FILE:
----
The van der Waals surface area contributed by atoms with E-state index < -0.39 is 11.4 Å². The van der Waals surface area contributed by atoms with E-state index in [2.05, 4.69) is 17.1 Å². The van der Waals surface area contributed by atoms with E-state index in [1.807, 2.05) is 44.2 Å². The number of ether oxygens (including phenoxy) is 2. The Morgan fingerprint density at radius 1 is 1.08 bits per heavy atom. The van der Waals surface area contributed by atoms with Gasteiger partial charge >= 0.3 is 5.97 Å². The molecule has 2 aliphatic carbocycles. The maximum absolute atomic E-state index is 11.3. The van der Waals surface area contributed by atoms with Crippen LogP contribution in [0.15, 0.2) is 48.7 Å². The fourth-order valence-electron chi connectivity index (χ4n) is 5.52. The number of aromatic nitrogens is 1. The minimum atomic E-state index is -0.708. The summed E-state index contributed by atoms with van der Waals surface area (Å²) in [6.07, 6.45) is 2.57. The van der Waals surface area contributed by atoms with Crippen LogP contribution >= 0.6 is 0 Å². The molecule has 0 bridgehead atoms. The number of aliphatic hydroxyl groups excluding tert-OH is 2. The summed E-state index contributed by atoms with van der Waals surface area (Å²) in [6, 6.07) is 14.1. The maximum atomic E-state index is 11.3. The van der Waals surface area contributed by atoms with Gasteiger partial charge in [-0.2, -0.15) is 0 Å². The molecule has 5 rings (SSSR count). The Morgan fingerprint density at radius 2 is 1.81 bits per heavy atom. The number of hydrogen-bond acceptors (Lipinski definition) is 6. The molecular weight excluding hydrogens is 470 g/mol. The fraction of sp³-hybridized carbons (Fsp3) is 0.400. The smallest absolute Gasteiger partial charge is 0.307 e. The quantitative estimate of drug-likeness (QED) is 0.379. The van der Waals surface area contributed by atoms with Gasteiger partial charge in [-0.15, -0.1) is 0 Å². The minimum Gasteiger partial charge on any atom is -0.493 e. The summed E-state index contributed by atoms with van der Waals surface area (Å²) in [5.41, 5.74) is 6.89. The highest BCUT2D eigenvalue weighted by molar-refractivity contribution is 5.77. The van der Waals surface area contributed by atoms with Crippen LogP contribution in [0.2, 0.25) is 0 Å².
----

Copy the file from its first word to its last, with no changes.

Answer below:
The van der Waals surface area contributed by atoms with E-state index < -0.39 is 11.4 Å². The van der Waals surface area contributed by atoms with E-state index in [2.05, 4.69) is 17.1 Å². The van der Waals surface area contributed by atoms with E-state index in [1.807, 2.05) is 44.2 Å². The number of ether oxygens (including phenoxy) is 2. The Morgan fingerprint density at radius 1 is 1.08 bits per heavy atom. The van der Waals surface area contributed by atoms with Gasteiger partial charge >= 0.3 is 5.97 Å². The molecule has 2 aliphatic carbocycles. The maximum absolute atomic E-state index is 11.3. The van der Waals surface area contributed by atoms with Crippen LogP contribution in [0.15, 0.2) is 48.7 Å². The fourth-order valence-electron chi connectivity index (χ4n) is 5.52. The number of aromatic nitrogens is 1. The minimum atomic E-state index is -0.708. The summed E-state index contributed by atoms with van der Waals surface area (Å²) in [6.07, 6.45) is 2.57. The van der Waals surface area contributed by atoms with Crippen LogP contribution >= 0.6 is 0 Å². The molecule has 0 bridgehead atoms. The number of aliphatic hydroxyl groups excluding tert-OH is 2. The summed E-state index contributed by atoms with van der Waals surface area (Å²) in [6, 6.07) is 14.1. The maximum atomic E-state index is 11.3. The van der Waals surface area contributed by atoms with Gasteiger partial charge in [-0.2, -0.15) is 0 Å². The molecule has 5 rings (SSSR count). The Morgan fingerprint density at radius 2 is 1.81 bits per heavy atom. The number of hydrogen-bond acceptors (Lipinski definition) is 6. The molecular weight excluding hydrogens is 470 g/mol. The fraction of sp³-hybridized carbons (Fsp3) is 0.400. The smallest absolute Gasteiger partial charge is 0.307 e. The quantitative estimate of drug-likeness (QED) is 0.379. The van der Waals surface area contributed by atoms with Gasteiger partial charge in [-0.15, -0.1) is 0 Å². The minimum Gasteiger partial charge on any atom is -0.493 e. The summed E-state index contributed by atoms with van der Waals surface area (Å²) in [5.41, 5.74) is 6.89. The highest BCUT2D eigenvalue weighted by molar-refractivity contribution is 5.77. The van der Waals surface area contributed by atoms with Crippen LogP contribution in [0.2, 0.25) is 0 Å².